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Sponsored feature: The Mercedes-Benz Cockpit: Past, Present and Future

16th Apr 2020 11:00 am

Considering Mercedes-Benz has long pioneered what cockpit design has come to mean, we take a quick look at its evolution over the years.


Mercedes-Benz breaks new ground with every model - in terms of performance, technology, and style. That also translates into the way its cockpits are designed. And, over the years, we have seen human-centric technologies occupy the centre-stage inside every Mercedes. The latest innovation from Mercedes-Benz is the MBUX (Mercedes-Benz User Experience), the most intelligent and intuitive multimedia system in the luxury segment, which is nothing less than a revolution in the cockpit. 

All fine in the ‘50s: The interior and dashboard of the Mercedes-Benz 220 S ‘Ponton’ saloon (1954 to 1959).

The MBUX blends touchscreen multimedia displays, navigation with augmented reality, and intelligent voice control via the ‘talk’ button or the ‘Hey Mercedes’ prompt. With the MBUX, Mercedes is once again at the forefront when it comes to dialling in technology into the cockpit to provide the ultimate in user experience to owners and drivers. According to top Mercedes officials, the MBUX - which is available in the recently launched GLC and the upcoming A-class - is a lot like “a very good butler. The more you use it, the better it knows and anticipates your preferences.”


S-class sedan from model series 116 (1972 to 1980). The increase in onboard systems for greater safety and comfort also required new ergonomic solutions.

So, while you have everything that makes a Mercedes cockpit a snug place to be in - acres of fine leather and tasteful touches of chrome, among others - the German manufacturer is reinventing the cockpit using detailed real-time 3D graphics and artificial intelligence.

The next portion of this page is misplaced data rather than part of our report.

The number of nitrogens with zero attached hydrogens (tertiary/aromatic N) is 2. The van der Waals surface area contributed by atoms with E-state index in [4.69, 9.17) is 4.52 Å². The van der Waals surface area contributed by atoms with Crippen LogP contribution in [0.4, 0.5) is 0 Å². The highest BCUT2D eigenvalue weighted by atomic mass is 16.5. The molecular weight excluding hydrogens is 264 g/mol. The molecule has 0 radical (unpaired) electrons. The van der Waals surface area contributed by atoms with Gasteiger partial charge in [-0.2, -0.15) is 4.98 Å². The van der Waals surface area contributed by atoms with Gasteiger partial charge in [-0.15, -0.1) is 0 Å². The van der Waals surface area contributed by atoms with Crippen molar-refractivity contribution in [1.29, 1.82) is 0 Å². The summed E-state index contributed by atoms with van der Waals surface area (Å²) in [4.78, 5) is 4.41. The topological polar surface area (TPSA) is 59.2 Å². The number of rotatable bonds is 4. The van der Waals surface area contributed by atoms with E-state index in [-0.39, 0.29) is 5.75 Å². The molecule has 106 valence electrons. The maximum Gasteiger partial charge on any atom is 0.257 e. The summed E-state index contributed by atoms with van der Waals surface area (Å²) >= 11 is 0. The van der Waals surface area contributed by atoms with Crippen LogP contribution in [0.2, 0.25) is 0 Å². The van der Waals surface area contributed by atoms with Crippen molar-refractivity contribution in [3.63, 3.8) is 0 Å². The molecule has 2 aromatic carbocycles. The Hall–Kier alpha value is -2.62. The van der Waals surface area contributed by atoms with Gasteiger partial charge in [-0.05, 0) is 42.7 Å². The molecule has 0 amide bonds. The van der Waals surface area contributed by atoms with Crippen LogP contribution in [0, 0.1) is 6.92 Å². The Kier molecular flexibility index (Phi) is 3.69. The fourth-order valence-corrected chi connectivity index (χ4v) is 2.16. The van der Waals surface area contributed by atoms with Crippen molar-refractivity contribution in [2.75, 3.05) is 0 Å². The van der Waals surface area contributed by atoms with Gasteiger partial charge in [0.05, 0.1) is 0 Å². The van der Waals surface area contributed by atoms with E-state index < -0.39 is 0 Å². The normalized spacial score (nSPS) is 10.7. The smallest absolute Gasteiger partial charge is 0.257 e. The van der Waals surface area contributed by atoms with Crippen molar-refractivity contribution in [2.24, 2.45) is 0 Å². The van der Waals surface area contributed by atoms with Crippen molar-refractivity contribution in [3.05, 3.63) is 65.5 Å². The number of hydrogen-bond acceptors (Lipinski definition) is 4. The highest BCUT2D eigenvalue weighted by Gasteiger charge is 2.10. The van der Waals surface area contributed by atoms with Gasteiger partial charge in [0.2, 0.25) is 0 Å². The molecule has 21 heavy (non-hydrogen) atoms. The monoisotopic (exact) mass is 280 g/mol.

What things looked like inside a Mercedes-Benz 250 C back in the 1970s.

Besides touch control and Al-based voice control, Mercedes has also equipped with the MBUX navigation system with location tech. The location technology, designed by UK-based What3words, revolves around a geocode system for the communication of a location with a resolution of three metres.

Inside the iconic Mercedes-Benz 190 E 2.5-16 Evolution II.

As impressive is the AI-powered natural language processing that makes interacting with your car a smoother affair, shorn of any awkwardness or lag. For instance, MBUX gets it when you say, “It’s warm in here”, and will accordingly lower the temperature inside the car. And the response, thanks to two mics placed on the driver and passenger side, is always quick. MBUX can be customised to suit the user, and this further strengthens the bond between the vehicle, driver and passengers.

A view of the ‘internet-based’ future from 2008 - myCOMAND.

What will the future of cockpit design be like in a Mercedes-Benz? Well, there are some broad hints available in the interior design of the Vision AVTR (Advanced Vehicle Transformation) concept that was displayed at the CES in Las Vegas earlier this year. The four-seater ATVR, inspired by the 2009 hit ‘Avatar’, will seek to “establish a biometric connection with the driver”. And, according to a press release from the company, the car’s centre console would recognise “the human driver’s heartbeat and breath so man and machine literally merge into a fully intuitive experience.”

The future of the cockpit, as envisioned by Mercedes-Benz, is certainly interesting, but the trajectory of its design has always been attuned to the needs of its passengers. Regardless whether we are talking about a plush saloon from the 1960s, the latest GLC, or a sustainable and autonomous car 20 years from now, that is one thing that will never change.

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